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  • Author: Nuray Bayar Muluk x
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The united airway disease

Abstract

OBJECTIVES. The aim of this paper is to review the united airway concept.

MATERIAL AND METHODS. We searched Pubmed, Google, Google Scholar and Proquest Central database of Kırıkkale University.

RESULTS. Upper and lower airways are thought as a morphological and functional unit. There is a link between rhinitis and asthma. Over 80% of asthmatics have rhinitis and 10-40% of rhinitis patients have asthma. Rhinosinusitis is related to asthma in 34-50% of the patients. The relationship between rhinosinusitis and asthma may include “nasobronchial reflex, pharyngobronchial reflex, inhalation of dry, cold air and environmental pollutants inhalation”.

CONCLUSION. The united airway concept suggests that upper and lower airways are thought as a morphological and functional unit. It has been commonly accepted in recent years. Allergic rhinitis (AR) is a risk factor for asthma; and Allergic Rhinitis and Asthma (ARIA) suggest bronchial involvement in AR patients.

Open access
Olfactory functions in Behçet’s disease: A review

Abstract

OBJECTIVES. We reviewed the relationship between olfactory functions and Behçet’s disease (BD).

MATERIAL AND METHODS. We searched Pubmed, Google, Google Scholar and Proquest Cebtral Database with the key words of “olfactory”, “functions”, “smell”, “nasal” and “Behçet’s disease”.

RESULTS. Behçet’s disease influences the nasal mucosa. Nasal mucosal inclusion causes mucosal ulcers, pain, burning, nasal obstruction, epistaxis, nasal itching and dysosmia. Nasal cartilage deformity is also reported. The higher rate of comorbid chronic rhinosinusitis (CRS) in BD patients may likewise be because of the complex mechanism of the disease inclining the host tissues to bacterial infections. Olfactory functions may decrease in BD. Odor identification may be lower in patients BD.

CONCLUSION. An olfactory dysfunction may be seen in patients with BD. BD patients should be evaluated for the involvement of the olfactory function and may require treatment because of a malfunction of the olfactory system that influences the quality of life. Neurological involvement associated with BD might play a more important role in causing olfactory dysfunction than mucosal involvement.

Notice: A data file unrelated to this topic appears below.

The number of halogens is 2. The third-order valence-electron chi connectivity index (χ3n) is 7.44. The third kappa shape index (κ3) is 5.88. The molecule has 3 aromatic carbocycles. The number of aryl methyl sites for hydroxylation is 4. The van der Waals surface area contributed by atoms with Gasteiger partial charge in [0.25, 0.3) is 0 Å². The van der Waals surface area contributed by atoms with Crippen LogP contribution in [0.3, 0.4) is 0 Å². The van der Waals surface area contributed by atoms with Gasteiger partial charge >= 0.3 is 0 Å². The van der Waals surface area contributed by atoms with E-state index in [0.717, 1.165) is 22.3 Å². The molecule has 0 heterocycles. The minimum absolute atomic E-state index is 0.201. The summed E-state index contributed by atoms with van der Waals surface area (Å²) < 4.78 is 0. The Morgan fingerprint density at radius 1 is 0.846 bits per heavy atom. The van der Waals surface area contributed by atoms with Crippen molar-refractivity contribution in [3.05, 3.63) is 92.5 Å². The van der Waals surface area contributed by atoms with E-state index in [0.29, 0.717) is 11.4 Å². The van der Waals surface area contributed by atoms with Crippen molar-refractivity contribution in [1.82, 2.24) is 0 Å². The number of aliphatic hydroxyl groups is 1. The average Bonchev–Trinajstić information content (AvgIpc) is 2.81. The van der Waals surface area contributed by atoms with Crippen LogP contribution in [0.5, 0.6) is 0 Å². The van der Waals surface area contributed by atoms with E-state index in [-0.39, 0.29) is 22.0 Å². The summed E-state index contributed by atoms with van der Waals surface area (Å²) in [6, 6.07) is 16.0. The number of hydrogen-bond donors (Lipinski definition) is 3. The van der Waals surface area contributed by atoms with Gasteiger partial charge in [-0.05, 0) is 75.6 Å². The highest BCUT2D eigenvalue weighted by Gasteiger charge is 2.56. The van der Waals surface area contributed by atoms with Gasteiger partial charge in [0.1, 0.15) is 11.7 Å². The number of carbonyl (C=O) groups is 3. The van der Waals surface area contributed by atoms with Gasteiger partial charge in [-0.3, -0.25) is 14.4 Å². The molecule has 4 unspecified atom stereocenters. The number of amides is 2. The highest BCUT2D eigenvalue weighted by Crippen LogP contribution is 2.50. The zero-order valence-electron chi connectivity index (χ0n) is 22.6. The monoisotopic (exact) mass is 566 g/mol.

Open access
Some forensic aspects of the nasal septal deformities

Abstract

OBJECTIVES. We reviewed the foreign aspects in nasal septal deformities.

MATERIAL AND METHODS. Mladina classification of the nasal septal deformities was used.

RESULTS. Types 5 and 6 have been dominantly inherited. The mechanism of the onset and possible connection to the trauma against the nose, as well as clinical implications of the remaining four types of the nasal septal deformities, have been explained and described in detail, giving the court expert witnesses the excellent opportunity to make a reliable and valuable finding.

CONCLUSION. Type 5 and type 6 nasal septal deformities are never the consequence of the trauma against the nose. In most of the cases, this also concerns type 3. This type as well as type 7 require the latero-lateral and anterior-posterior X-rays of the nasal bones in cases when the nasal pyramid is concurrently deformed. Types 1 and 2 in most of the cases are connected to trauma against the nose.

Open access
A paradigm shift: “Defect of the fontanel” instead of “Accessory ostium” and classified nasal septal deformities instead of “septal deviation”

Abstract

OBJECTIVES. The purpose of this article is to highlight some terms which have been ingrained in the rhinosinusology literature.

MATERIAL AND METHODS. It regards the term “accessory ostium” and the term “septal deviation”. The well-known and deeply ingrained term “accessory ostium” has been widely used for decades, but essentially it is absolutely incorrect. “Septal deviation” is an inadequate term for the changes of the nasal septum form.

RESULTS. From the linguistic point of view, “accessory” means something (or someone) which (or who) helps someone or gives support (to something or someone) in some process. We recommend the use of the term “defect of the fontanel” instead of “accessory ostium”. The use of the term “septal deformity” (from Latin: de forma, meaning the change in the shape) is etymologically much more appropriate. Septal deformities appear in man in several, well defined shapes and, therefore, can be correctly classified. The classification contributes to the further scientific conversations regarding the clinical issues connected to the changes of the nasal septum form.

CONCLUSION. The usual term “accessory ostium” suggests almost a normal finding on the lateral nasal wall, but, on the contrary, it clearly signalizes that the respective maxillary sinus is chronically inflamed. The usual term “septal deviation” is not at all specific and only suggests that something is wrong with the position of the nasal septum. It does not at all imply any of the six well known types of septal deformities in man.

Open access